“In 1492 Columbus sailed the ocean blue.” That much everybody knows for sure.
Earlier transatlantic travellers may have beaten him to it, of course: the Vikings almost certainly made the crossing, and there are claims that the Egyptians and all manner of other groups did too. But if most of these pre-Columbian ocean voyages sound outlandish and unlikely, they are nothing compared to a transatlantic journey that appears to have taken place about 40 million years ago.
Midway through the Eocene, a crew of monkeys sailed the ocean, er, green.
Like later primates including Christopher Columbus and Leif Ericson, this intrepid band set off in search of glory and riches on the other side of the ocean. Well, sort of.
The evolutionary history of primates has received plenty of scientific attention over the years. This is unsurprising: their history is our history, and in the course of investigating humanity’s roots, researchers have revealed a lot about our distant ancestors too.
We know, for example, that primates probably have their origins in Asia, and thanks to the latest sophisticated studieswe also have fairly accurate estimates for when different groups and species appeared.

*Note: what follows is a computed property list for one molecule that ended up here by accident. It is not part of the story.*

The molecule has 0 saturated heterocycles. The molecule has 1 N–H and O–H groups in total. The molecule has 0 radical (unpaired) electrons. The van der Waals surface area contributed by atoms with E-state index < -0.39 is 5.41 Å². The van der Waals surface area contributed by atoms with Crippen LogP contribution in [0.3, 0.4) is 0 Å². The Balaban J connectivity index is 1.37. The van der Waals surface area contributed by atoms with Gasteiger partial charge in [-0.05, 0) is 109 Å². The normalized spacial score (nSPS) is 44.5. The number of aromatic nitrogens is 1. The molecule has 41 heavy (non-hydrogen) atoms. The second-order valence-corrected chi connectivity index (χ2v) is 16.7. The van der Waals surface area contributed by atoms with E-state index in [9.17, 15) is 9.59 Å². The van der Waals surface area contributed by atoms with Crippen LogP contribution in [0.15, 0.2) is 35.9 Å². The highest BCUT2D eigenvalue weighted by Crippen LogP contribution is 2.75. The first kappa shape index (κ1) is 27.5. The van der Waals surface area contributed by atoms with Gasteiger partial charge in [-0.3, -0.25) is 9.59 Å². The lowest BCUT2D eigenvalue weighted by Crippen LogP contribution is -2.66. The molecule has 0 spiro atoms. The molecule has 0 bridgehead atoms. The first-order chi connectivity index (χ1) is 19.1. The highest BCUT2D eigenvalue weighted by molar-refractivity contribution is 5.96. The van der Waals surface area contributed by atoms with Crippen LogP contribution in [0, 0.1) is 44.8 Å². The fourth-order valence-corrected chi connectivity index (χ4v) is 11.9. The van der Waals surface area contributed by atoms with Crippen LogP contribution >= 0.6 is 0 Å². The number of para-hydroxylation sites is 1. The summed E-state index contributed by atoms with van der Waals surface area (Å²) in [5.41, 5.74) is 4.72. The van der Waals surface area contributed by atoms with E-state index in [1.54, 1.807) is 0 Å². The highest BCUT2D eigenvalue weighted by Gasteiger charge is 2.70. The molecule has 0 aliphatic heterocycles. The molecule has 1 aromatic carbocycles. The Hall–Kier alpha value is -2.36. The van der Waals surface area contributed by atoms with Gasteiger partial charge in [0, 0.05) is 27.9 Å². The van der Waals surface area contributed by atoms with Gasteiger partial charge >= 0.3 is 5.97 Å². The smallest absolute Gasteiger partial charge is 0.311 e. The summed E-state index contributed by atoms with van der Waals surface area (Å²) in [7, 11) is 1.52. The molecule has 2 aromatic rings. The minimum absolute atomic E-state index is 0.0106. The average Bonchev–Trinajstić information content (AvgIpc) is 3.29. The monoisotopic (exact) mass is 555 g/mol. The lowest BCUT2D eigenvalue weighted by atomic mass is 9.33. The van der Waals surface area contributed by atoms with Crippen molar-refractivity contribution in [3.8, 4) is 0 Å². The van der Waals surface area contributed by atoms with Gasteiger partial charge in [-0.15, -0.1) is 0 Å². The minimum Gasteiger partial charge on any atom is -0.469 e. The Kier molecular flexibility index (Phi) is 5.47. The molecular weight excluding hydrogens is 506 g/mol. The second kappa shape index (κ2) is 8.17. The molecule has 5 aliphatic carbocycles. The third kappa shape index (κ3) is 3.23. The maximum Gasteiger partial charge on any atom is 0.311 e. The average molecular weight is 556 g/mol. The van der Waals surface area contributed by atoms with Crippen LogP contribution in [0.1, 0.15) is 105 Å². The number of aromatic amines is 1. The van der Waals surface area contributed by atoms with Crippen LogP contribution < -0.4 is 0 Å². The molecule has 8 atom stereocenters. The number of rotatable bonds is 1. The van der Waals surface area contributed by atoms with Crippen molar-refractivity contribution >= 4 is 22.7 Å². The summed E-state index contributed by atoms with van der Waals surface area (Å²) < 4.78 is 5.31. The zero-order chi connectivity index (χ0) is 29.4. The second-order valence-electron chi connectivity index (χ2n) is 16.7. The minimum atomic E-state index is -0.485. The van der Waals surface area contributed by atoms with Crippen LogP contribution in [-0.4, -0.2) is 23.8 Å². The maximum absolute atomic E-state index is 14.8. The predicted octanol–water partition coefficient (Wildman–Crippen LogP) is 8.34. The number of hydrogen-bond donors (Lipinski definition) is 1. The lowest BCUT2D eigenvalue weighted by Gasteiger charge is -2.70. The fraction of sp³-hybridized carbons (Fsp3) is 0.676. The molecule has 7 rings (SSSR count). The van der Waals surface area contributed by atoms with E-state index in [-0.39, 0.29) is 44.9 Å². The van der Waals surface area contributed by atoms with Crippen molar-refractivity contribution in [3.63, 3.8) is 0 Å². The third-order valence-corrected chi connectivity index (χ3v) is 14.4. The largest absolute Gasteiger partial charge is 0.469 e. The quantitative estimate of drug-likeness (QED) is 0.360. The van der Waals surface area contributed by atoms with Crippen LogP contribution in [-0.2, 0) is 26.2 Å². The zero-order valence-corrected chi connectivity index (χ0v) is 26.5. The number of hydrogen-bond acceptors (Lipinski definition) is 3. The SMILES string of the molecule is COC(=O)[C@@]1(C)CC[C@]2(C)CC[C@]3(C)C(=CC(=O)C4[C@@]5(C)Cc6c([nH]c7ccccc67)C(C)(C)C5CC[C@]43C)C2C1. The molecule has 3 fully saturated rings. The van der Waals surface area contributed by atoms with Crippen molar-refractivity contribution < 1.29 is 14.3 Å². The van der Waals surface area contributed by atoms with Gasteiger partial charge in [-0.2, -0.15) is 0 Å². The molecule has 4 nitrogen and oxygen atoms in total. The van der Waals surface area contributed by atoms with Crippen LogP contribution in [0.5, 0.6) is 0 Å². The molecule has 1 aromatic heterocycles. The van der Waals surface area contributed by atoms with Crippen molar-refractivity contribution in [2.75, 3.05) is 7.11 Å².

One thing that has consistently baffled researchers, however, is how primates arrived in South America.
Geological rumblings in the 1950s and 1960s seemed to provide an explanation. This was when ideas of continental drift and plate tectonics were refined. The phenomenon soon became a catch-all explanation for many of the Earth’s more incongruous species distributions.
In the case of the monkey puzzle the reasoning was simple. In the distant past there was no Atlantic Ocean – Africa and South America formed part of a much larger landmass called Gondwana. So the primitive precursor species of Old World and New World monkeys could literally have walked – or swung – to what is now South America’s east coast.
But molecular clock estimates now date the last common ancestor for New and Old World monkeys to a time about 100 million years after the continents had split apart. So that idea has gone out the window.
Scientists considered alternative theories. Perhaps the monkeys crossed from places other than Africa – via North America, for example, or even through Antarctica. But there are no fossils to support these ideas, despite the primate fossil record being one of the most complete of all major mammalian groups. These ideas do not really stand up to scrutiny.
Unlikely though it sounds, the monkeys simply have to have crossed the Atlantic. Last year, new evidence emerged that reignited the debate and pushed this transatlantic crossing theory to the forefront.